How it affects the universe and its uses
What is Hydrogen?
Hydrogen was discovered in 1671 by Robert Boyle and was recognised as an element in 1766 by Henry Cavendish. Hydrogen derives from the Greek word "Water forming" and forms up to 90 percent of the atoms in the universe, that adds up to 75 percent of the mass of the universe! Hydrogen is found in almost every molecule and is found in stars. Hydrogen is found naturally as a gas and is rarely found on earth because of how it is 14 times lighter than oxygen making it float out of earths gravitational pull.
What are its uses?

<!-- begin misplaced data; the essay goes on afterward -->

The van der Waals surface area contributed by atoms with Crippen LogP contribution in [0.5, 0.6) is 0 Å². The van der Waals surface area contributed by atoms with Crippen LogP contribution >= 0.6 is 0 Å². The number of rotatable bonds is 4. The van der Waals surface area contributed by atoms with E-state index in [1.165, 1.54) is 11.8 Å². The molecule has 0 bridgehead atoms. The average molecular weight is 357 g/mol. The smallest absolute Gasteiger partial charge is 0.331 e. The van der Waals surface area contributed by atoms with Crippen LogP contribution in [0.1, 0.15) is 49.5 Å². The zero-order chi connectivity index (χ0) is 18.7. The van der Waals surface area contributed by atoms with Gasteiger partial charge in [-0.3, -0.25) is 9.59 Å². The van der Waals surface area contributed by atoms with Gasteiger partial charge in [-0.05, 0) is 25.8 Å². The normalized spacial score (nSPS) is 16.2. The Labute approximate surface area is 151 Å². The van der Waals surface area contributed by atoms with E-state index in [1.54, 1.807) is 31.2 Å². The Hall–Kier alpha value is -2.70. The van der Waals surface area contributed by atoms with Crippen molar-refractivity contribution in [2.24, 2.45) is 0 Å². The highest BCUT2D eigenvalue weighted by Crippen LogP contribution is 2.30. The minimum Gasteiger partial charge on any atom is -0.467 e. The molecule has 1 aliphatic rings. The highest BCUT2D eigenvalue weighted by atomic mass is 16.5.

Hydrogen is used to make ammonia for fertiliser in a process called the Haber Process where nitrogen reacts with hydrogen. Hydrogen is also used as rocket fuel, making hydrochloric acid and making glass. Scientists are also very interested in the fact that when burnt as a fuel does not release any gases that are harmful to the environment. However, there are a few problems with using hydrogen as fuel, one is that to produce hydrogen it uses up natural gas and hydrogen is also extremely flammable so it is dangerous to use it in vehicles. Hydrogen is also used in bombs like a hydrogen bomb.
Hydrogen atoms are created with 1 proton (a positive subatomic particle) and one electron (a negative subatomic particle.) In everyday life it is very rare to find an isolated hydrogen atom but hydrogen atoms are usually bound together with another type of atom (such as H20.)
A hydrogen atom with 1 proton and an electron circling it
A Photo of a rocket, you can see that Hydrogen is extremely flammable
A photo of Robert Boyle